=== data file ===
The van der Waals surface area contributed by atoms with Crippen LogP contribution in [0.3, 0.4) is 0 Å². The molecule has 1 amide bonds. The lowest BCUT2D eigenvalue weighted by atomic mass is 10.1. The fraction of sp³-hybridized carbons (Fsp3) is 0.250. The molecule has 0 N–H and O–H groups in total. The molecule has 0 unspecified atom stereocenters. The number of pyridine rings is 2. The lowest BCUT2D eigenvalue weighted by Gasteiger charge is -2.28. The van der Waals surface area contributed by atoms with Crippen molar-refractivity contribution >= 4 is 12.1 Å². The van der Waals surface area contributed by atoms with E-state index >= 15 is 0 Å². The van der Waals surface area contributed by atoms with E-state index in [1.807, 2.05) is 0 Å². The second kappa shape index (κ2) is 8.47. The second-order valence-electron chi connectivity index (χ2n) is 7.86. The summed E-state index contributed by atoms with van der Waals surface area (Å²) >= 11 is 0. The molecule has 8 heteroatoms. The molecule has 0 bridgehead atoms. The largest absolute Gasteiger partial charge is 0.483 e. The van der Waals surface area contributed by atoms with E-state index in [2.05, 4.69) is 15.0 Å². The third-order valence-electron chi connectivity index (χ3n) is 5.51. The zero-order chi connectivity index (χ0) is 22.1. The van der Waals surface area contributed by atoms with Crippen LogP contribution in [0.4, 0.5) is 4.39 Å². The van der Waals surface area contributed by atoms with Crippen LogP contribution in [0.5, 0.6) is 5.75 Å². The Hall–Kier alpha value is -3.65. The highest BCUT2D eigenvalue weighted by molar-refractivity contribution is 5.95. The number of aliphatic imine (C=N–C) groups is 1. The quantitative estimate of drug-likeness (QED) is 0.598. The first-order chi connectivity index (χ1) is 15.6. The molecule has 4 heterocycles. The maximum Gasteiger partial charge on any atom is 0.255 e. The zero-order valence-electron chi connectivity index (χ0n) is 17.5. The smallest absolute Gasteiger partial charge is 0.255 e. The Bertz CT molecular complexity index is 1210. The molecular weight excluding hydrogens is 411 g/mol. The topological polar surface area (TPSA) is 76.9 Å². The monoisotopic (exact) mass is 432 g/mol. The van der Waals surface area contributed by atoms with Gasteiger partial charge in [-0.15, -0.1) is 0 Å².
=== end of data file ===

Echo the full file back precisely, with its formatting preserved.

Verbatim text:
The van der Waals surface area contributed by atoms with Crippen LogP contribution in [0.3, 0.4) is 0 Å². The molecule has 1 amide bonds. The lowest BCUT2D eigenvalue weighted by atomic mass is 10.1. The fraction of sp³-hybridized carbons (Fsp3) is 0.250. The molecule has 0 N–H and O–H groups in total. The molecule has 0 unspecified atom stereocenters. The number of pyridine rings is 2. The lowest BCUT2D eigenvalue weighted by Gasteiger charge is -2.28. The van der Waals surface area contributed by atoms with Crippen molar-refractivity contribution >= 4 is 12.1 Å². The van der Waals surface area contributed by atoms with E-state index >= 15 is 0 Å². The van der Waals surface area contributed by atoms with E-state index in [1.807, 2.05) is 0 Å². The second kappa shape index (κ2) is 8.47. The second-order valence-electron chi connectivity index (χ2n) is 7.86. The summed E-state index contributed by atoms with van der Waals surface area (Å²) >= 11 is 0. The molecule has 8 heteroatoms. The molecule has 0 bridgehead atoms. The largest absolute Gasteiger partial charge is 0.483 e. The van der Waals surface area contributed by atoms with E-state index in [2.05, 4.69) is 15.0 Å². The third-order valence-electron chi connectivity index (χ3n) is 5.51. The zero-order chi connectivity index (χ0) is 22.1. The van der Waals surface area contributed by atoms with Crippen LogP contribution in [0.4, 0.5) is 4.39 Å². The van der Waals surface area contributed by atoms with Crippen LogP contribution in [0.5, 0.6) is 5.75 Å². The Hall–Kier alpha value is -3.65. The highest BCUT2D eigenvalue weighted by molar-refractivity contribution is 5.95. The number of aliphatic imine (C=N–C) groups is 1. The quantitative estimate of drug-likeness (QED) is 0.598. The first-order chi connectivity index (χ1) is 15.6. The molecule has 4 heterocycles. The maximum Gasteiger partial charge on any atom is 0.255 e. The zero-order valence-electron chi connectivity index (χ0n) is 17.5. The smallest absolute Gasteiger partial charge is 0.255 e. The Bertz CT molecular complexity index is 1210. The molecular weight excluding hydrogens is 411 g/mol. The topological polar surface area (TPSA) is 76.9 Å². The monoisotopic (exact) mass is 432 g/mol. The van der Waals surface area contributed by atoms with Gasteiger partial charge in [-0.15, -0.1) is 0 Å².